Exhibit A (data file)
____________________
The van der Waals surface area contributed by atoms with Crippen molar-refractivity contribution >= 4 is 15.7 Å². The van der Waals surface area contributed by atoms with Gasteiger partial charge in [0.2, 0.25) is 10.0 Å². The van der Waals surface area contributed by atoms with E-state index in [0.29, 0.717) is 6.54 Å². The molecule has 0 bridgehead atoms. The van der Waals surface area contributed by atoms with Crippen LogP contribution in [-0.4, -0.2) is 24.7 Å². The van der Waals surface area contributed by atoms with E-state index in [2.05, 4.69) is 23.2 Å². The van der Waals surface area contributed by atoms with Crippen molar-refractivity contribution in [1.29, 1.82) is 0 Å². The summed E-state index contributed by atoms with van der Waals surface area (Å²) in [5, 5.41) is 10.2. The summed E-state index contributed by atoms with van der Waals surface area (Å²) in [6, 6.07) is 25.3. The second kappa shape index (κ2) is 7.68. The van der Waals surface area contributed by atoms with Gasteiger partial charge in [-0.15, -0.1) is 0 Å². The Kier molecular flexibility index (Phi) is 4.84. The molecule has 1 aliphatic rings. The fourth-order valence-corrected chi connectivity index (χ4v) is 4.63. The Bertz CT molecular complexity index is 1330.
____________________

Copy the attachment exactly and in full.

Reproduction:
The van der Waals surface area contributed by atoms with Crippen molar-refractivity contribution >= 4 is 15.7 Å². The van der Waals surface area contributed by atoms with Gasteiger partial charge in [0.2, 0.25) is 10.0 Å². The van der Waals surface area contributed by atoms with E-state index in [0.29, 0.717) is 6.54 Å². The molecule has 0 bridgehead atoms. The van der Waals surface area contributed by atoms with Crippen LogP contribution in [-0.4, -0.2) is 24.7 Å². The van der Waals surface area contributed by atoms with E-state index in [2.05, 4.69) is 23.2 Å². The van der Waals surface area contributed by atoms with Crippen molar-refractivity contribution in [1.29, 1.82) is 0 Å². The summed E-state index contributed by atoms with van der Waals surface area (Å²) in [5, 5.41) is 10.2. The summed E-state index contributed by atoms with van der Waals surface area (Å²) in [6, 6.07) is 25.3. The second kappa shape index (κ2) is 7.68. The van der Waals surface area contributed by atoms with Gasteiger partial charge in [-0.15, -0.1) is 0 Å². The Kier molecular flexibility index (Phi) is 4.84. The molecule has 1 aliphatic rings. The fourth-order valence-corrected chi connectivity index (χ4v) is 4.63. The Bertz CT molecular complexity index is 1330.